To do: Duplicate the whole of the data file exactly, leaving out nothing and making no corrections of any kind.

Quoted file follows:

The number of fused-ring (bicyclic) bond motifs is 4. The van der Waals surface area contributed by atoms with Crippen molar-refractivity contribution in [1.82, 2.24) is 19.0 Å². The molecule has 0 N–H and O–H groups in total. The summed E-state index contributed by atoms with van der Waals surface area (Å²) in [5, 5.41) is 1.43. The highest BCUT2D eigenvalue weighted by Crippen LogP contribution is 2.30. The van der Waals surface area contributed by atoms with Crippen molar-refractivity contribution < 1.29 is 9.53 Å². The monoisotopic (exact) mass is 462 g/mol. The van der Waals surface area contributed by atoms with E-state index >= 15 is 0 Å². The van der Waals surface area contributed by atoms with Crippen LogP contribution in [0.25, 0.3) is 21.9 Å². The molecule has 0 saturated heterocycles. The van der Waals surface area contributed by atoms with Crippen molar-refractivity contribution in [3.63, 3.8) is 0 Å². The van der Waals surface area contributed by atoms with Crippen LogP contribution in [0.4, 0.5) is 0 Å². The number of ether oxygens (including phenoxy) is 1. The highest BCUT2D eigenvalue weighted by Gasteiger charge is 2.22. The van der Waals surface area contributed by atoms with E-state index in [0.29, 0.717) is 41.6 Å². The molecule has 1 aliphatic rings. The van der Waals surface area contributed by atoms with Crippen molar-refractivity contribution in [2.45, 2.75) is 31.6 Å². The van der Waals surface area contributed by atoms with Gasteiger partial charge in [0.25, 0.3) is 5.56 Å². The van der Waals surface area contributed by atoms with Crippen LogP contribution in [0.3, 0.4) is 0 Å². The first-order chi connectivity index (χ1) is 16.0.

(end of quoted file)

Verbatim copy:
The number of fused-ring (bicyclic) bond motifs is 4. The van der Waals surface area contributed by atoms with Crippen molar-refractivity contribution in [1.82, 2.24) is 19.0 Å². The molecule has 0 N–H and O–H groups in total. The summed E-state index contributed by atoms with van der Waals surface area (Å²) in [5, 5.41) is 1.43. The highest BCUT2D eigenvalue weighted by Crippen LogP contribution is 2.30. The van der Waals surface area contributed by atoms with Crippen molar-refractivity contribution < 1.29 is 9.53 Å². The monoisotopic (exact) mass is 462 g/mol. The van der Waals surface area contributed by atoms with E-state index >= 15 is 0 Å². The van der Waals surface area contributed by atoms with Crippen LogP contribution in [0.25, 0.3) is 21.9 Å². The molecule has 0 saturated heterocycles. The van der Waals surface area contributed by atoms with Crippen molar-refractivity contribution in [3.63, 3.8) is 0 Å². The van der Waals surface area contributed by atoms with Crippen LogP contribution in [0.4, 0.5) is 0 Å². The number of ether oxygens (including phenoxy) is 1. The highest BCUT2D eigenvalue weighted by Gasteiger charge is 2.22. The van der Waals surface area contributed by atoms with E-state index in [0.29, 0.717) is 41.6 Å². The molecule has 1 aliphatic rings. The van der Waals surface area contributed by atoms with Crippen molar-refractivity contribution in [2.45, 2.75) is 31.6 Å². The van der Waals surface area contributed by atoms with Gasteiger partial charge in [0.25, 0.3) is 5.56 Å². The van der Waals surface area contributed by atoms with Crippen LogP contribution in [0.3, 0.4) is 0 Å². The first-order chi connectivity index (χ1) is 16.0.